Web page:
Old Man, so much for all that lip service that your law school claims to promote diversity, inclusion, and equity. And also the claim they don't discriminate. Every law school makes that diversity statement and non-discrimination statement. Age discrimination is one area they all claim they don't tolerate. But that is exactly what they are doing to you. Discriminating against you based on your age. Not even offering to help you network. Proof all the law school websites bragging about their commitment to diversity is a scam to cast a wider net ensnaring a larger catch of potential students.Delete
I was well into my forties when I graduated from law school.Delete
Age-based discrimination in the legal profession is an open secret; it just wasn't open to Old Guy, who wouldn't have gone into law if he had known about it. To people who encouraged me to take up medicine instead, I said that I was too old. It turns out that I got that wrong…
You were definitely too old for medicine then, though many bottom tier DO schools have opened, which would have been doable. The time and pain involved, for only a 1.5 decades of work max, not to mention the higher tutition feeds, would not be worth it. I am not much younger than you when you went to school, and there's no way I could do it now--more tired, more wise.Delete
No, he wasn't. Two siblings went to med school with classmates in their 40s. And while it's a massive expense, after residency primary care docs are earning 200K/yr upon completion of residency. A lot of work to get there? Yes; but unlike law, there's a guaranteed job waiting.Delete
Just to add to what 8:23 said, for readers who are contemplating law school vs med school, the commenter is exactly right. I had a classmate in his early 40s. There were multiple people who took a non-traditional route and were older. I was in my 30s at the time. When I applied for medical school, I got interviews at some of the top schools despite my age. When I was in residency, I met a medical student in his mid to late 40s. Keep in mind, this was a student at a very elite college and med school. This person later went into ortho which is one of the most competitive specialties. I was able to go into a competitive specialty despite applying in my late 30s. Med schools and residencies do not discriminate based on age.Delete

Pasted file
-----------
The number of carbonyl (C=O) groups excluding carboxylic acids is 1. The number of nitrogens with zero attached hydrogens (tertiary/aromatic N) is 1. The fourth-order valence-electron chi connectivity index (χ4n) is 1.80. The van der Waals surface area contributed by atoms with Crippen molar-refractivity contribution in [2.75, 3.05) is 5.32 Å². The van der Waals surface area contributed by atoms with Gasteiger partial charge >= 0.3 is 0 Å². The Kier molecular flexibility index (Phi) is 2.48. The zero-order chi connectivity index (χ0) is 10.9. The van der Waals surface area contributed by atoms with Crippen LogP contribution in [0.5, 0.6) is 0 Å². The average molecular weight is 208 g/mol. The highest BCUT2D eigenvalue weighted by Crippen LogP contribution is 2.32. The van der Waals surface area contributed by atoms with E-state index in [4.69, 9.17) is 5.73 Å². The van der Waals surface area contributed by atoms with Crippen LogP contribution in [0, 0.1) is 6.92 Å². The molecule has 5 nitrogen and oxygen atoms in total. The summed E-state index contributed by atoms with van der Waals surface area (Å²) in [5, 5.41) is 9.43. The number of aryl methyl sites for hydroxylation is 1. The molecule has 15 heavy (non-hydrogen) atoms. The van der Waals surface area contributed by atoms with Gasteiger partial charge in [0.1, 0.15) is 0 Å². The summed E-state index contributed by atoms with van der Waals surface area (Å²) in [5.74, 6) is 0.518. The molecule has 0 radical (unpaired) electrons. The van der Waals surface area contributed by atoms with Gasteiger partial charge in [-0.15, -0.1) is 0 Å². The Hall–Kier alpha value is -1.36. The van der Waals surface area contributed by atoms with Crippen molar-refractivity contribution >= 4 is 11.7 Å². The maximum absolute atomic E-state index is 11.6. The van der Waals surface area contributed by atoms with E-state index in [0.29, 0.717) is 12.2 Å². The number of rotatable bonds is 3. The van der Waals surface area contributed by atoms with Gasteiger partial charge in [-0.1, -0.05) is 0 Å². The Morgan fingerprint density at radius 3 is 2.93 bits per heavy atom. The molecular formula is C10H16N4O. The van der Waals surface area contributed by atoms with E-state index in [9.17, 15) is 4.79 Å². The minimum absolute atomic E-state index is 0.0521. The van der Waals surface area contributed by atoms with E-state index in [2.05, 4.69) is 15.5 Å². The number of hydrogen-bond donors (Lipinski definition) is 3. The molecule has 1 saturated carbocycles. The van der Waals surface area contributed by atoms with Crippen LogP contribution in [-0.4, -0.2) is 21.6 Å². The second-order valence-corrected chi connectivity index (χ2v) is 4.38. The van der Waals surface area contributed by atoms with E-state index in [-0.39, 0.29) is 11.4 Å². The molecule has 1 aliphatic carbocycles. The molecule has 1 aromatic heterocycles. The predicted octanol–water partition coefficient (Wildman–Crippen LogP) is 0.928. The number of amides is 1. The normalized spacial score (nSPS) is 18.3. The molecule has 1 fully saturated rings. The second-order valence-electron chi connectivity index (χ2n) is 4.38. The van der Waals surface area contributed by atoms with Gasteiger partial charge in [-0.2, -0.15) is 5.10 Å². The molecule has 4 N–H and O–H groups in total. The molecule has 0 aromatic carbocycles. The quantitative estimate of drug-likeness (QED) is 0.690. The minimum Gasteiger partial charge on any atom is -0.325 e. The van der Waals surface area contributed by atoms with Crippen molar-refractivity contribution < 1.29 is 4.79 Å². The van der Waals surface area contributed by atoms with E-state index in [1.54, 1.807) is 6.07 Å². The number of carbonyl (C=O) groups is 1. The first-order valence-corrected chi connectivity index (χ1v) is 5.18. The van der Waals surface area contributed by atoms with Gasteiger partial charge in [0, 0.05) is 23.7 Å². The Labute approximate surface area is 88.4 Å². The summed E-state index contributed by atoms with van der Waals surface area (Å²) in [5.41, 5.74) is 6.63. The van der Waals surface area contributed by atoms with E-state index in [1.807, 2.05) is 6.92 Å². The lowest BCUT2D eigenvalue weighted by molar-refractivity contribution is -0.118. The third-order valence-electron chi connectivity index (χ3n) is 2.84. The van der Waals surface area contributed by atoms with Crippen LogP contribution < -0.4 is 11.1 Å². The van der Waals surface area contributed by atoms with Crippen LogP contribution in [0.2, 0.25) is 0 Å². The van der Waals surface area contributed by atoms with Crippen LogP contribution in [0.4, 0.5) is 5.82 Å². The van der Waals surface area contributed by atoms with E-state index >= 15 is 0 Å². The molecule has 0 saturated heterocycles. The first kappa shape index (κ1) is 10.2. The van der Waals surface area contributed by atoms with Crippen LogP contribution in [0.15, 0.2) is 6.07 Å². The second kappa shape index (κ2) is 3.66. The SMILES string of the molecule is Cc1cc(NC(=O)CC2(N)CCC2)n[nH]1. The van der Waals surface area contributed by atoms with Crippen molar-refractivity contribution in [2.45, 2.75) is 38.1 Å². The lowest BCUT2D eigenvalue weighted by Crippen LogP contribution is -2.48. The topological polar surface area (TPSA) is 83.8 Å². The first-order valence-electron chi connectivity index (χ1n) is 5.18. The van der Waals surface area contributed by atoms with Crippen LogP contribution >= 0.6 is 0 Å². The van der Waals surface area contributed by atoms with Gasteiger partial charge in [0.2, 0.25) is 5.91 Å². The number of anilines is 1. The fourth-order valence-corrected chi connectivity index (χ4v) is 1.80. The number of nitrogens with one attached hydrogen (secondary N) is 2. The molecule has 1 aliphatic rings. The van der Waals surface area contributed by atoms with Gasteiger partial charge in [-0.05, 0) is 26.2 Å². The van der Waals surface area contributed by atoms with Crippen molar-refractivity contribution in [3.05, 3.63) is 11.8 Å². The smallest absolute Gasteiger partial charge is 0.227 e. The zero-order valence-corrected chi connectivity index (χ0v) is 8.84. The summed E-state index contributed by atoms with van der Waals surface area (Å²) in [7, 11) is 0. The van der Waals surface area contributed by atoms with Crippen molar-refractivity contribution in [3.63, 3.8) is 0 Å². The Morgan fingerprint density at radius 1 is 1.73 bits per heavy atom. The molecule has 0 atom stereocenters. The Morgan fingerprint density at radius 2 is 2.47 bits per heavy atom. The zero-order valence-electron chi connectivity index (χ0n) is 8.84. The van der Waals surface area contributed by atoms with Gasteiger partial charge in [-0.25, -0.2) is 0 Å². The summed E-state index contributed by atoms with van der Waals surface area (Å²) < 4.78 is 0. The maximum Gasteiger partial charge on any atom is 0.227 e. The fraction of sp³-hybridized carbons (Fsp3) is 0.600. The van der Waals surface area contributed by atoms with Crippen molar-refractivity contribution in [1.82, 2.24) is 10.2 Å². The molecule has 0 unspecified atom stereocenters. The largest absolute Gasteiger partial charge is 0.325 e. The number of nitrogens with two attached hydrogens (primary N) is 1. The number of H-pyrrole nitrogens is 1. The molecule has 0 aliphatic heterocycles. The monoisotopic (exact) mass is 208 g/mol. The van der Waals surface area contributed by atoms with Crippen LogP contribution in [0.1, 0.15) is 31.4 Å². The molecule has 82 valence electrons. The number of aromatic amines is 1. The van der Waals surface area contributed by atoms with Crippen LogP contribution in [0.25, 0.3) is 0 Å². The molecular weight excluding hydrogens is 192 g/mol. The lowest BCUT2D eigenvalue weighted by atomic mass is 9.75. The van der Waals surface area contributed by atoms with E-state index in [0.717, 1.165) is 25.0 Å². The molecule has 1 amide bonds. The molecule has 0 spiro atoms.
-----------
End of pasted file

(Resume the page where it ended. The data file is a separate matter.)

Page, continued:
And 8:23 is also correct about the job market. Every one of my classmates matched into residency. Well over 90% of U.S. medical school graduates match into residency. The reason U.S. medical students usually don’t match into residency is they apply for a competitive specialty like neuro surgery, derm, or ortho, or they apply to too few residencies. Multiple classmates took a gap year to get involved in research in competitive specialties like ortho or neuro surgery. They graduated the year after me and all matched into those competitive specialties. Now that law schools are required to publish real job statistics, we see that law schools come nowhere close to putting over 90% of grads into legal jobs. In fact, I have mentioned this before, there are Caribbean med schools that put a higher percentage of grads into residency than low tier law schools are capable of placing into legal jobs.